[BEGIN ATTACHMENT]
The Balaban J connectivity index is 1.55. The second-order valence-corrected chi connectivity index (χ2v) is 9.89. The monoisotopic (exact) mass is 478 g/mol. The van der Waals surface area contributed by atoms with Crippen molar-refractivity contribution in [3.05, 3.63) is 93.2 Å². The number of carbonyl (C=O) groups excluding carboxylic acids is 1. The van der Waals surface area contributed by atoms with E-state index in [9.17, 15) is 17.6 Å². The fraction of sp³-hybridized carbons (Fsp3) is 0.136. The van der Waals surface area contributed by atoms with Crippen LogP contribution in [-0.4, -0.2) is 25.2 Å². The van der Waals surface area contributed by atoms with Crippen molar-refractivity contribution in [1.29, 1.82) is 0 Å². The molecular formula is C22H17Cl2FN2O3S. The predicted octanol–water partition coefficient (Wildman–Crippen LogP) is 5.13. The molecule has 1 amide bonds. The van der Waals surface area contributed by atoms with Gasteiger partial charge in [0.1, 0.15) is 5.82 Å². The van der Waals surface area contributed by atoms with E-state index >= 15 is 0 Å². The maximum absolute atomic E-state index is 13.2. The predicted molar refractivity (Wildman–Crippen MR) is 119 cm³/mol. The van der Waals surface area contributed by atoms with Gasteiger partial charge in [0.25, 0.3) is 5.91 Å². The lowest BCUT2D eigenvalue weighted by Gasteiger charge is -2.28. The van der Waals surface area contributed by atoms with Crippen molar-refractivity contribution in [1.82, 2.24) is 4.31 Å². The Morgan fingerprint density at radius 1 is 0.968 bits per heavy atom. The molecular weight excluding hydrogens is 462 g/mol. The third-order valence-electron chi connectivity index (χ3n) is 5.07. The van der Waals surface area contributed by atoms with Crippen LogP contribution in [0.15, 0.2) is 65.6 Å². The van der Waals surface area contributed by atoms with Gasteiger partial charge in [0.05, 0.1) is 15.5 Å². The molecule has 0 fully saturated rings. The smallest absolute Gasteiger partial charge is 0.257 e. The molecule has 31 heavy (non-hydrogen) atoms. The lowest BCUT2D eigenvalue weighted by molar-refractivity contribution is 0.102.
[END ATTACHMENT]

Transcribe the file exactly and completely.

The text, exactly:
The Balaban J connectivity index is 1.55. The second-order valence-corrected chi connectivity index (χ2v) is 9.89. The monoisotopic (exact) mass is 478 g/mol. The van der Waals surface area contributed by atoms with Crippen molar-refractivity contribution in [3.05, 3.63) is 93.2 Å². The number of carbonyl (C=O) groups excluding carboxylic acids is 1. The van der Waals surface area contributed by atoms with E-state index in [9.17, 15) is 17.6 Å². The fraction of sp³-hybridized carbons (Fsp3) is 0.136. The van der Waals surface area contributed by atoms with Crippen LogP contribution in [-0.4, -0.2) is 25.2 Å². The van der Waals surface area contributed by atoms with Crippen molar-refractivity contribution in [1.29, 1.82) is 0 Å². The molecular formula is C22H17Cl2FN2O3S. The predicted octanol–water partition coefficient (Wildman–Crippen LogP) is 5.13. The molecule has 1 amide bonds. The van der Waals surface area contributed by atoms with Gasteiger partial charge in [0.1, 0.15) is 5.82 Å². The van der Waals surface area contributed by atoms with E-state index >= 15 is 0 Å². The maximum absolute atomic E-state index is 13.2. The predicted molar refractivity (Wildman–Crippen MR) is 119 cm³/mol. The van der Waals surface area contributed by atoms with Gasteiger partial charge in [0.25, 0.3) is 5.91 Å². The lowest BCUT2D eigenvalue weighted by Gasteiger charge is -2.28. The van der Waals surface area contributed by atoms with Crippen molar-refractivity contribution in [1.82, 2.24) is 4.31 Å². The Morgan fingerprint density at radius 1 is 0.968 bits per heavy atom. The molecular weight excluding hydrogens is 462 g/mol. The third-order valence-electron chi connectivity index (χ3n) is 5.07. The van der Waals surface area contributed by atoms with Crippen LogP contribution in [0.15, 0.2) is 65.6 Å². The van der Waals surface area contributed by atoms with Gasteiger partial charge in [0.05, 0.1) is 15.5 Å². The molecule has 0 fully saturated rings. The smallest absolute Gasteiger partial charge is 0.257 e. The molecule has 31 heavy (non-hydrogen) atoms. The lowest BCUT2D eigenvalue weighted by molar-refractivity contribution is 0.102.